Preparation H may begin at birth and continue through a child’s senior year of high school and beyond, requiring parents to monitor and manipulate a child’s social experiences and academic development. Parents do not mind visiting a school’s registrar to ask for a change of teachers; they do not mind standing outside a teacher’s classroom until the bell rings to advocate for a change in the seating chart; they do not mind stopping a teacher after Sunday service to ask why Joel received half credit on a Biology lab. One or both parents sat by Joel at the kitchen table until he completed the work, so what happened?
With a few additional grades like that, Joel will not be eligible for Harvard, or even Yale or Princeton. Without eligibility to Harvard, Joel will never graduate a contender in the worldly competition for status, expertise, and wealth.
Donut class - A group of students divided to such a degree as to leave nothing in the middle. Alternately stellar and stupid, inspiring and insipid, these students exhibit strongly contrasting beliefs, inclinations, and behaviors. Some students help maintain the academic environment (“Be quiet, my friend is talking”), and other students undermine the learning (“Shut up. This assignment sucks ass”).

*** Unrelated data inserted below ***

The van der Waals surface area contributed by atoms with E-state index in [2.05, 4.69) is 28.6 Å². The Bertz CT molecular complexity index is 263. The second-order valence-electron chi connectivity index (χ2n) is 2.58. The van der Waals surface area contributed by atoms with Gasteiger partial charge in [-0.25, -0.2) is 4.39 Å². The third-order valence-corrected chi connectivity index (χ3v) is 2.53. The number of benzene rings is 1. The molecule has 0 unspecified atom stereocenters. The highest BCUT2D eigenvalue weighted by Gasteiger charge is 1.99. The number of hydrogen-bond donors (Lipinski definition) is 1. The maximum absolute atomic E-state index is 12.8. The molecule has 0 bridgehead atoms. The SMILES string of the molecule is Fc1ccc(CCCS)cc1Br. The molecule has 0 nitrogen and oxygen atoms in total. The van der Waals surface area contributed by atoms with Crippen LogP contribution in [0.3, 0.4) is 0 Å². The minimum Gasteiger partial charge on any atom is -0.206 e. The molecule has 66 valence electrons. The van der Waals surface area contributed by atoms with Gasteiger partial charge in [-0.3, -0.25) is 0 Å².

Teachers contribute to the “empty middle” by backing good students with letters of recommendation, burdening bad students with referrals and detention slips, and writing little, if anything, about anybody else. Students in the middle do not complain, as this is par for the course, the way things are and will be; students in the middle know if they want attention from a teacher, they must join their peers on the bloated perimeter.
Documented existence of donut classes is rare. Some researchers attribute this lack of proof to teacher bias; having “nothing in the middle” reflects the lens with which a teacher views a class more than the reality of the class itself. Other researches say it’s because contemporary school and community infrastructures often divide young people before they get to class; students live in gated developments on hills or subsidized apartments in valleys; there are no regular houses. They enroll in Advanced Placement, Honors, and International Baccalaureate classes, or they do not.
A circular image for a linear concept, “donut class” is a term with limited productivity.
Syn: mayonnaise sandwich. See also: crab bucket syndrome